I've tried every major transmitting station on Deneva.
None of them have acknowledged my contact signal.
Try GSK-783, subspace frequency 3.
Sir, that's a call sign for a private transmitter.
I'm very well aware of that, Lieutenant. Try it.
Evaluation, Mr. Spock.
As I speculated, Captain,
the overall pattern of mass insanity destroying civilizations
follows an almost straight line
through this section of the galaxy.
Over here the Beta Portilin system --
the ancient civilizations.
Archaeologists have given us information
indicating that they were the beginning.
200 years ago,
Lavinius 5 was swept by mass insanity,
then Pheta Signi 12.
The last was Ingraham B,
two years ago.
And next in line -- Deneva.
Bones, what's your theory
about the cause of all this?
There's no medical or scientific cause
for what happened on those planets.
But it follows a definite pattern --
a systematic progression from planet to planet.
we're picking up a ship on our sensors,
heading directly into the Denevan sun.
Plot an interception course, warp factor 8.
Lieutenant Uhura, try to contact that ship.
Aye, aye, sir.
Ship is a one-man vessel of Denevan configuration, Captain.
He does not seem to be out of control.
His course is straight for the sun.
Scotty, tractor beams?
Out of range, sir.
[Uhura] Making contact, Captain.
Denevan ship, this is the U.S.S. Enterprise.
Can you reverse your course? Acknowledge.
Captain, we'll get too close to the sun.
Denevan ship, reverse your course.
Do you hear me?
Reverse your course!
Outer hull temperature now 480 degrees and rising.
He's too close, Captain.
So are we. Hull temperature 1,000 degrees and rising.
The sun's gravimetric pull increasing.
[Denevan Pilot] I did it!
It's finally gone! I'm free!
He burned up, Captain.
Reverse course. 180 degrees about.
All clear, Captain.
Hull temperature falling,
gravimetric pull approaching tolerance level.
Reduce to subwarp speed.
Take us to Deneva.
Aye, aye, sir.
That Denevan ship headed deliberately into the sun. Why?
There's one possibility.
The mass insanity may have reached this planet, too.
Captain, I'm having difficulty on that transmitter call to Deneva.
Jim, your brother Sam, his family,
aren't they stationed on this planet?
Space -- the final frontier.
These are the voyages of the starship Enterprise.
Its five-year mission --
to explore strange new worlds ...
to seek out new life and new civilizations ...
to boldly go where no man has gone before.
Captain 's Log -- stardate 3287.2.
The mass insanity
we have tracked across this section of the galaxy
seems to have already touched Deneva.
That planet, colonized a century ago,
is one of the most beautiful in the galaxy.
Planet development is normal, Captain.
Originally colonized as a freighting line base in this area.
They make regular trips from here
carrying supplies to the asteroid belt for the miners
and bringing cargo out.
I've made the run myself
as an engineering advisor.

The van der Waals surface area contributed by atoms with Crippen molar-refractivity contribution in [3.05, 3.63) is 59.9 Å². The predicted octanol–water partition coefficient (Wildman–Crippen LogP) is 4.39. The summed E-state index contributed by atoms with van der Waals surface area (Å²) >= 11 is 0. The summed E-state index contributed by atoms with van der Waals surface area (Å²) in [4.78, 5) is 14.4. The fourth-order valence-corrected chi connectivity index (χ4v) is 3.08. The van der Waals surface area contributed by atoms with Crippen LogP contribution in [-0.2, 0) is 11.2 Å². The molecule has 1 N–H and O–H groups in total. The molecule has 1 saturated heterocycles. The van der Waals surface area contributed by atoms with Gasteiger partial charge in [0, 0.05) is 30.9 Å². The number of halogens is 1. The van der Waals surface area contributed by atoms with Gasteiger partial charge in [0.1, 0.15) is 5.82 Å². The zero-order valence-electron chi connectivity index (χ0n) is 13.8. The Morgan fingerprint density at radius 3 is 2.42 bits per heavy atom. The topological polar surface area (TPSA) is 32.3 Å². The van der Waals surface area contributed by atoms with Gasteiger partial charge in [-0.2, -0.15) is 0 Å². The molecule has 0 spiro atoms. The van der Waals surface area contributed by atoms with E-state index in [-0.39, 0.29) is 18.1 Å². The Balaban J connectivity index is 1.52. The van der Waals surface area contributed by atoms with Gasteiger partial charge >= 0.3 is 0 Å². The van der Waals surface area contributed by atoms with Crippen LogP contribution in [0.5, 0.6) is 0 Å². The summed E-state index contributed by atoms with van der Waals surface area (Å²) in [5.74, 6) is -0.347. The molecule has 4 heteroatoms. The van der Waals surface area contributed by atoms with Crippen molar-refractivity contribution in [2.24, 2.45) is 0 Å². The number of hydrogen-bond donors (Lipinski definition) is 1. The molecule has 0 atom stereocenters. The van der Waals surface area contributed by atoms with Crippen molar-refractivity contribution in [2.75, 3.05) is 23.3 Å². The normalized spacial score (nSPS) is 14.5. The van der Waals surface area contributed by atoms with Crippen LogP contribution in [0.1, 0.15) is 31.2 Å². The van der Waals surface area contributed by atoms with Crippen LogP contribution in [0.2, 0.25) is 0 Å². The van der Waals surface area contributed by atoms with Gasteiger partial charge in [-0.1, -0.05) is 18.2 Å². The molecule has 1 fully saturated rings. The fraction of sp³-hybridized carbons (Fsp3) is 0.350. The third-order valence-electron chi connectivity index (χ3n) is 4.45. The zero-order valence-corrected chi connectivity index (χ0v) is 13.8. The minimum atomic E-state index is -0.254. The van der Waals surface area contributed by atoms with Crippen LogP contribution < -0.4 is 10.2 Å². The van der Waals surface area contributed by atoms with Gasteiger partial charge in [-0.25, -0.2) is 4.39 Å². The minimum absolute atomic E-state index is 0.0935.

No Federation contacts for over a year.
I've made contact with your private transmitter, sir.
Put it on audio.
[Woman] Please hurry.
I don't have much time. They'll know.
Please! Please help us --
Aurelan, this is Jim on the Enterprise.
Repeat your message.
Contact broken, sir.
I'm sorry, sir.
I'm not interested in your excuses, Lieutenant.
Reestablish contact with that transmitter.
I'm afraid that's impossible at the moment, Captain.
They stopped broadcasting immediately.
They do not acknowledge my contact signal.
Keep trying to raise them.
Jim, did you know who that woman was?
You were right a while back.
My brother Sam lives on Deneva.
He's a research biologist.
sounded like his wife Aurelan.
Set your phasers on stun.
We're going to beam directly into the capital city.
Lieutenant Uhura has had no further response
to our signals.
Sensors report the expected number of humans
on the planet surface.
However they are strangely quiet.
Very little activity.
I'll want a complete transcript
of everything that happens down there.
- Yes, sir. - Let's go.
There are almost a million inhabitants of Deneva.
There's more than 100,000 in this city alone.
Where is everyone?
They're here, Captain. In the buildings.
My brother's lab is over there.
They signaled us once.
There should be someone there.
Let's find out what's happening.
Captain, several people approaching.
We don't want to hurt you!
Go back! Get out of here.
Go on, get away!
- Go away! - Get out of here!
We don't want to hurt you.
Stand by to fire.
Did you hear what they said?
They seemed concerned for our safety.
They tried to brain us with these clubs.
Check them out, Bones.
Their attitude was inconsistent with their actions.
To say the least.
There's something wrong, Jim.
Their nervous systems --
unconscious like this,
there should bejust routine autonomic activity,
but I'm getting a very high reading,
as though even in their unconscious state,
they're being violently stimulated.
Fan out. Follow me.
They're here! They're here!
Please! Keep them away!
Aurelan, you're safe now.
Is this your brother,Jim?
It is my brother.
Was my brother.
The boy's unconscious, but he's still alive.